Takuo Sawahata

Connecticut Agricultural Experiment Station, New Haven, Connecticut, United States

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Publications (3)8.13 Total impact

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    ABSTRACT: Filenchus discrepans ingested hyphal contents of Botrytis cinerea without killing the hyphal cells that they fed on. Individuals of this nematode penetrated B. cinerea hyphae with their stylets, after which intense pulsation of the median bulb and dorsal gland duct followed (indicating salivation). In addition, light pumping of the median bulb (indicating food ingestion) was also observed. Fungal cells continued to show cytoplasmic streaming while the nematode ingested hyphal contents. Moreover, actively growing tips of the hyphae usually continued their growth during and after cytoplasm ingestion by the nematode. In less active, older hyphae the penetrated tip cells stopped growing during nematode feeding. However, the majority of the tip cells resumed growth after feeding by the nematode. The hyphal tips often exhibited an abnormal shape during nematode feeding and gradually regained normal shape and growth afterwards. The growth rate of hyphal tip cells decreased to less than 10% compared with the growth of intact hyphal tip cells during attack by F discrepans, which often fed on a hyphal cell for up to 3 h. Filenchus discrepans propagated well in B. cinerea cultures and their population growth rate ranged between six- and 11-fold 1 month after incubation. This is the first report of nonlethal ectoparasitism by a mycophagous nematode, showing that the nematode does not kill fungal cells during and after feeding.
    No preview · Article · Aug 2012 · Nematology
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    ABSTRACT: In general, mycoviruses are transmitted through hyphal anastomosis between vegetatively compatible strains of the same fungi, and their entire intracellular life cycle within host fungi limits transmission to separate species and even to incompatible strains belonging to the same species. Based on field observations of the white root rot fungus, Rosellinia necatrix, we found two interesting phenomena concerning mycovirus epidemiology. Specifically, apple trees in an orchard were inoculated with one or two R. necatrix strains that belonged to different mycelial compatibility groups (MCGs), strains W563 (virus-free, MCG139) and NW10 (carrying a mycovirus-like double-stranded (ds) RNA element (N10), MCG442). Forty-two sub-isolates of R. necatrix, which were retrieved 2-3 years later, were all genetically identical to W563 or NW10: however, 22 of the sub-isolates contained novel dsRNAs. Six novel dsRNAs (S1-S6) were isolated: S1 was a new victorivirus; S2, S3, and S4 were new partitiviruses; and S5 and S6 were novel viruses that could not be assigned to any known mycovirus family. N10 dsRNA was detected in three W563 sub-isolates. These findings indicated that novel mycoviruses, from an unknown source, were infecting strains W563 and NW10 of R. necatrix in the soil, and that N10 dsRNA was being transmitted between incompatible strains, NW10 to W563.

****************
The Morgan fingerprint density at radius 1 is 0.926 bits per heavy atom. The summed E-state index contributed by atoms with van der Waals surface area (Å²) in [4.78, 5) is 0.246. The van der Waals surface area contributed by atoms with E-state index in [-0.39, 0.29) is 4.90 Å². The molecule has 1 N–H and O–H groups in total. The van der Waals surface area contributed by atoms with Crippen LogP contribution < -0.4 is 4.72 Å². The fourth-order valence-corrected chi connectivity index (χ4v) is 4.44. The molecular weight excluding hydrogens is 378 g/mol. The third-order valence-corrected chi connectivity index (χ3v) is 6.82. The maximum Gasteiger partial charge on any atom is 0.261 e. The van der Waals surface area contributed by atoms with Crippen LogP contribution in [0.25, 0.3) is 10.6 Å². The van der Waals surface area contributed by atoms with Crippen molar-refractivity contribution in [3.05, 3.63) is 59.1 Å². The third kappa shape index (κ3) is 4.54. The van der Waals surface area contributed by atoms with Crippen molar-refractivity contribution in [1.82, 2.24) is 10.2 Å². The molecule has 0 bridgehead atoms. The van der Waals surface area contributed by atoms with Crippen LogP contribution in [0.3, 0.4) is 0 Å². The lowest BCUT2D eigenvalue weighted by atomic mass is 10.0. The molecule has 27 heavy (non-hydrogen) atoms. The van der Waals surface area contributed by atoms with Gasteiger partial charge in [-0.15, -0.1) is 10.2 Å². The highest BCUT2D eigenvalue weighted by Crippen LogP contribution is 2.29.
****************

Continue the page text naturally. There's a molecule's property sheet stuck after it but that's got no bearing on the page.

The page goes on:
Preview · Article · Jul 2012 · FEMS Microbiology Ecology
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    Hajime Yaegashi · Takuo Sawahata · Tsutae Ito · Satoko Kanematsu
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    ABSTRACT: A colony-print immunoassay (CPIA) using an anti-dsRNA antibody was developed to visualize the distribution of four unrelated mycoviruses with dsRNA genomes, a partitivirus (RnPV1), mycoreovirus (RnMyRV3), megabirnavirus (RnMBV1), and an unidentified virus (RnQV1), in mycelia of the white root rot fungus, Rosellinia necatrix. CPIA revealed different distribution patterns within single colonies for each virus. Both RnPV1 and RnMBV1 were distributed throughout single colonies, RnMyRV3 was absent from some colony sectors, and RnQV1 exhibited varied accumulation levels between sectors. RnMyRV3 and RnQV1 were transmitted to the recipient virus-free colonies of virus-infected and virus-free colony pairs more slowly than were RnPV1 or RnMBV1. The presence of RnMyRV3 in recipient colonies restricted horizontal transmission of RnPV1 and RnMBV1. These results imply that one or more mechanisms are present in host-virus and virus-virus interactions that restrict the spread of viruses within and between colonies.
    Full-text · Article · Nov 2010 · Virology